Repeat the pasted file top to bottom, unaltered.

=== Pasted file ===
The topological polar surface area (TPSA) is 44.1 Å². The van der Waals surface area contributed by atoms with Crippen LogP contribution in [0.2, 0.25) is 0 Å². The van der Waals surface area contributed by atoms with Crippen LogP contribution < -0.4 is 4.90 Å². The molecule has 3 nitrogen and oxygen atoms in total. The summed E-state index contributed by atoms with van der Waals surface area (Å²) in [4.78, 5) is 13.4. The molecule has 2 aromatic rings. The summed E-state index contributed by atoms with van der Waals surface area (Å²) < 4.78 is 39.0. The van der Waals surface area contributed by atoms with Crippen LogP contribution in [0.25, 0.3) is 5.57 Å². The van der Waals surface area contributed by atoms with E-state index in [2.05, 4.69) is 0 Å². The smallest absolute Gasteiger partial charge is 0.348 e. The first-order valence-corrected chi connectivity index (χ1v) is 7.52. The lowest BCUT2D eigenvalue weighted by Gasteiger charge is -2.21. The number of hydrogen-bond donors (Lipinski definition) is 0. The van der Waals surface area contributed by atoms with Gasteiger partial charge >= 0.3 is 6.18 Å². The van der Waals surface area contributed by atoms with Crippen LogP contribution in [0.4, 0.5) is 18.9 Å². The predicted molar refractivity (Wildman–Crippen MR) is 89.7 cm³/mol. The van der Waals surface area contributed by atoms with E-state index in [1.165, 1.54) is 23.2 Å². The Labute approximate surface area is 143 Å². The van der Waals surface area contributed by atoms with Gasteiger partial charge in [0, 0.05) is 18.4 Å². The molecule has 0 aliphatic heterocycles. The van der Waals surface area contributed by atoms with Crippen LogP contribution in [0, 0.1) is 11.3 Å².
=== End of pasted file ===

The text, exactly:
The topological polar surface area (TPSA) is 44.1 Å². The van der Waals surface area contributed by atoms with Crippen LogP contribution in [0.2, 0.25) is 0 Å². The van der Waals surface area contributed by atoms with Crippen LogP contribution < -0.4 is 4.90 Å². The molecule has 3 nitrogen and oxygen atoms in total. The summed E-state index contributed by atoms with van der Waals surface area (Å²) in [4.78, 5) is 13.4. The molecule has 2 aromatic rings. The summed E-state index contributed by atoms with van der Waals surface area (Å²) < 4.78 is 39.0. The van der Waals surface area contributed by atoms with Crippen LogP contribution in [0.25, 0.3) is 5.57 Å². The van der Waals surface area contributed by atoms with E-state index in [2.05, 4.69) is 0 Å². The smallest absolute Gasteiger partial charge is 0.348 e. The first-order valence-corrected chi connectivity index (χ1v) is 7.52. The lowest BCUT2D eigenvalue weighted by Gasteiger charge is -2.21. The number of hydrogen-bond donors (Lipinski definition) is 0. The van der Waals surface area contributed by atoms with Gasteiger partial charge >= 0.3 is 6.18 Å². The van der Waals surface area contributed by atoms with Crippen LogP contribution in [0.4, 0.5) is 18.9 Å². The predicted molar refractivity (Wildman–Crippen MR) is 89.7 cm³/mol. The van der Waals surface area contributed by atoms with E-state index in [1.165, 1.54) is 23.2 Å². The Labute approximate surface area is 143 Å². The van der Waals surface area contributed by atoms with Gasteiger partial charge in [0, 0.05) is 18.4 Å². The molecule has 0 aliphatic heterocycles. The van der Waals surface area contributed by atoms with Crippen LogP contribution in [0, 0.1) is 11.3 Å².